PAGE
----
Swansea University students take their research to Parliament

Two Swansea University PhD students will be presenting their research to Parliament as part of the STEM for BRITAIN competition.

Sara Hamis (STEM for BRITAIN)Sara Hamis, a PhD Mathematics student from the College of Science, and Ffion Walters, a PhD Nanotechnology student from the College of Engineering and the Centre for Nanohealth, will be travelling to the House of Commons on Monday 12th March to present their research to a range of politicians and a panel of expert judges.

STEM for BRITAIN aims to encourage and promote early career research scientists, engineers, technologists and mathematicians (STEM) from around the UK, whilst also nurturing a conversation between researchers and Members of Parliament.

Run by the Parliamentary and Scientific Committee with support from various institutions, the annual poster competition currently attracts hundreds of entrants.‌

Sara and Ffion’s work will now be judged against dozens of others to have been shortlisted. Sara’s poster will concentrate on drug resistance in cancer, whilst Ffion’s will be focussing on highly sensitive multiplexed graphene biosensors for the simultaneous detection of multiple disease markers.

Sara Hamis

Ffion Walters (STEM for BRITAIN)Stephen Metcalfe MP, Chairman of the Parliamentary and Scientific Committee, said: “This annual competition is an important date in the parliamentary calendar because it gives MPs an opportunity to speak to a wide range of the country’s best young researchers.”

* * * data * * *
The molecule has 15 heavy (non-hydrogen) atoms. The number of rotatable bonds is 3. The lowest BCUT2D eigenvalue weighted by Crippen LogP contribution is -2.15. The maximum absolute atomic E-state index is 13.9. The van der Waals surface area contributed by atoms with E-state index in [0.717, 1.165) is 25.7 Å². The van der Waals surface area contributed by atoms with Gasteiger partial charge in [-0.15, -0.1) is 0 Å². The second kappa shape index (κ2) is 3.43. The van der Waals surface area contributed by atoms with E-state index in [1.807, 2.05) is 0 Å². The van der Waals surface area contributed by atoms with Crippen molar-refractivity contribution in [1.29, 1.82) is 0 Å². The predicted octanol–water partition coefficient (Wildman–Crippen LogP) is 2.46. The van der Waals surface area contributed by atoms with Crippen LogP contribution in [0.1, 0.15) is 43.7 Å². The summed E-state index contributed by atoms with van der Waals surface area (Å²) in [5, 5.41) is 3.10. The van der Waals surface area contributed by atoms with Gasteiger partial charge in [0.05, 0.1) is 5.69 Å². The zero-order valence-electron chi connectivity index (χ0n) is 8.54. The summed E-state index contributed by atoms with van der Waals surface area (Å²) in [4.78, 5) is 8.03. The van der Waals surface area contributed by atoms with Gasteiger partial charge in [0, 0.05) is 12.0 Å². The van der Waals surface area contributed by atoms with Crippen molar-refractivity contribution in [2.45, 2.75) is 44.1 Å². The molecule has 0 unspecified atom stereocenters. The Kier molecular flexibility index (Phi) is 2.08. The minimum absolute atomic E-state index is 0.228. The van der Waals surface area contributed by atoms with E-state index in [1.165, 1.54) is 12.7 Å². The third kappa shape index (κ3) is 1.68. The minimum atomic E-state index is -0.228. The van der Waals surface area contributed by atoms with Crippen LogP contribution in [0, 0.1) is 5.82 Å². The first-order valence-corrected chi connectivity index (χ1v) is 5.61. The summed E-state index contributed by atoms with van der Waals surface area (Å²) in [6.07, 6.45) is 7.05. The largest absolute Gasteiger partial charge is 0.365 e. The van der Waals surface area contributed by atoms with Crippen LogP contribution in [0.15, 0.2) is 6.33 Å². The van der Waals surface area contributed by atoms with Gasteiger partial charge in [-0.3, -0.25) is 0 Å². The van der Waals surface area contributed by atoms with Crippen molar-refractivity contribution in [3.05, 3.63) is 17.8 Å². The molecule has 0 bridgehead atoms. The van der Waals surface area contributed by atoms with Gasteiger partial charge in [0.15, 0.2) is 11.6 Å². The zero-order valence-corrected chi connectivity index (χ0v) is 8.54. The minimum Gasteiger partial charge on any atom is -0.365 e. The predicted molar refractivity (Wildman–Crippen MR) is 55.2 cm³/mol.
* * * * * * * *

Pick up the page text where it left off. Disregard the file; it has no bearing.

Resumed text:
“These early career engineers, mathematicians and scientists are the architects of our future and STEM for BRITAIN is politicians’ best opportunity to meet them and understand their work.”

On presenting her research to Parliament, Sara Hamis, said: “Mathematical approaches are a fantastic complement to traditional cancer research, which is something I want to convey to Parliament. Communicating our work is an important and exciting part of being a researcher.”

Each category-Chemistry, Mathematics, Physics, Biosciences and Engineering-will result in a gold, silver and bronze prize-giving ceremony, receiving £2,000, and silver and bronze £1,250 and £750 respectively.

Ffion Walters

The overall winner will be presented with a Westminster Medal in memory of STEM for BRITAIN-formerly SET for BRITAIN-founder, Dr Eric Wharton.